Your dining room is packed and your kitchen is bustling. Suddenly, you hear the unmistakable sound of plates crashing to the ground, and you know it’s because your tight kitchen space has once again caused someone to collide with a wait staff member. Not only is all of that food lost, but there’s a mess to clean up, and hungry patrons who will now have to wait for new dishes to be cooked.
This is the very type of scenario you want to avoid when you are designing your kitchen layout. A poorly designed space that is highly trafficked and full of people working with flames, knives and hot liquids can be a recipe for disaster. Not to mention all of the other factors like poor productivity, lost revenue because of food waste, and getting into hot water for not following food safety standards.
To make sure you have the most optimized, well-flowing commercial kitchen layout that allows your cooks, food prep staff, and waitstaff to move around safely and efficiently, here are some things you need to consider.
Size and space
No matter the size and type of restaurant you have, you’ll need to have ample space to make sure your food can be properly stored, prepped, cooked, and picked up for service. You’ll also want to go through this restaurant equipment checklist to make sure you have all the tools you’ll need to succeed in the kitchen. Once you know what appliances you’ll need, make sure you have enough square footage to fit your amenities. A good rule of thumb is that your kitchen should take up about 30% to 40% of your entire space. The other 60-70% is for your dining area, restrooms, bar, and waiting area.
So it’s not the actual of your kitchen that matters, but how much space you have relative to your seating capacity, and how you maximize that space.
As you consider your empty space, the first thing you need to do is find out what the restaurant kitchen regulations and permits are in your state and city since that may dictate some of your layouts. For example, there might be rules that specify the distance between food prep and storage areas, how you need to install vents, and more. Using these rules, your designer will create blueprints, and those will have to be approved by your local fire inspector and state health department.
Your Restaurant’s Needs
As you start thinking about layout styles, you’ll want to consider the type of food you’ll be preparing, equipment needed, how many people will be working in the kitchen at once, how much storage you’ll need for perishables, etc.
Opening a new restaurant? Find everything you need in our Restaurant Licenses and Permits Guide.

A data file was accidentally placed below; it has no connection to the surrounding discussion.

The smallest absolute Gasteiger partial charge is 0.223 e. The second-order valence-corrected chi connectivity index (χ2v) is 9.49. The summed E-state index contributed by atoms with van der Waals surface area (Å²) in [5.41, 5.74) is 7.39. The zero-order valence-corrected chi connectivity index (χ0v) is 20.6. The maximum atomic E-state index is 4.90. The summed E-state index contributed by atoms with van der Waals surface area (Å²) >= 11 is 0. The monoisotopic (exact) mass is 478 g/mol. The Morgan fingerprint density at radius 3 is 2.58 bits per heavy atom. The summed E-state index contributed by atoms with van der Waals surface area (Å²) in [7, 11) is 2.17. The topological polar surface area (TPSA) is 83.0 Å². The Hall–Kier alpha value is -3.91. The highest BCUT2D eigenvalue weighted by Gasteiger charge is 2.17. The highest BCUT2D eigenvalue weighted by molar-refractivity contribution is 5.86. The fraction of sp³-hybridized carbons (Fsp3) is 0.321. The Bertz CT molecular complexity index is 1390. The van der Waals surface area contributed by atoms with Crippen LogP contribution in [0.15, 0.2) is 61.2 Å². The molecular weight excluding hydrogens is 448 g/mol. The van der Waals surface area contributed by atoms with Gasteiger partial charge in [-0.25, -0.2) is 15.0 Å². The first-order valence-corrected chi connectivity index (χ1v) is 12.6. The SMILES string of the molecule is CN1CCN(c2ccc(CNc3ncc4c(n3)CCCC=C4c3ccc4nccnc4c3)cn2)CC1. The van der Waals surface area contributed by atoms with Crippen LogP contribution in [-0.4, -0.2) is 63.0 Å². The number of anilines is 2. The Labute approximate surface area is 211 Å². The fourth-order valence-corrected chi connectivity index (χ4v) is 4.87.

Ultimately, you want to set up your commercial kitchen in such a way that your workers don’t have to move around much, or awkwardly carry heavy supplies and equipment. You also want to minimize spills and accidents by being smart about how and where items are stored, and making sure there is ample room to move around.
Once you’ve thought about the above factors, it’s time to explore the most efficient commercial kitchen layout options to decide which one is right for your restaurant. There is commercial kitchen software that can help illustrate the various options for your space. Or, you can hire a professional to help you choose from among the best commercial kitchen layout plans.
Either way, to help get you ready for the next phase in your planning, take a look at some typical commercial kitchen layout examples:
An island kitchen design features one main block of workspace for cooking in the center, with all of the prep and serving stations and equipment along the outside perimeter. The idea is that it will allow workers to easily get around, as long as there is a wide enough space around the island.
Both larger and smaller restaurants can benefit from an island-style layout thanks to the open floor space. It’s also a bit easier to clean.
Zone layout is what it sounds like – the kitchen is divided into different areas depending on the task at hand. So there might be a food prep zone for chopping and mixing, and all of the necessary tools and equipment will be right there in that station. The cooking zone is only for cooking already-prepped ingredients.
The benefit of this type of layout is for restaurants that serve up several menu items that are not cooked, for instance, salads and smoothies. That way, servers can access both cooked and non-cooked dishes, and each staffer can focus on their specific job without getting in each other’s way.
Assembly line layout
The assembly line setup is ideal for keeping a good flow going when you’re pumping out a lot of the same dishes that have several steps. It’s basically set up in one long row starting with ingredient prep, to hot food cooking, to plating, and service station.
You’ll often see an assembly line layout in fast service restaurants or sandwich shops, but it can work for any restaurant that has a simple menu.
While there’s no such thing as right or wrong commercial kitchen layout plans, there’s a good chance that one of the styles above is best for your restaurant. Think about the kind of food preparation that will take place, the number of moving pieces involved, and how much volume you expect. Then, work with a commercial kitchen layout planner to help you design your restaurant. Your ultimate goal is to ensure safety and optimal productivity for your kitchen staff. By managing the workflow in and out of the kitchen, you’ll also be able to increase employee satisfaction, reduce food waste and increase profits.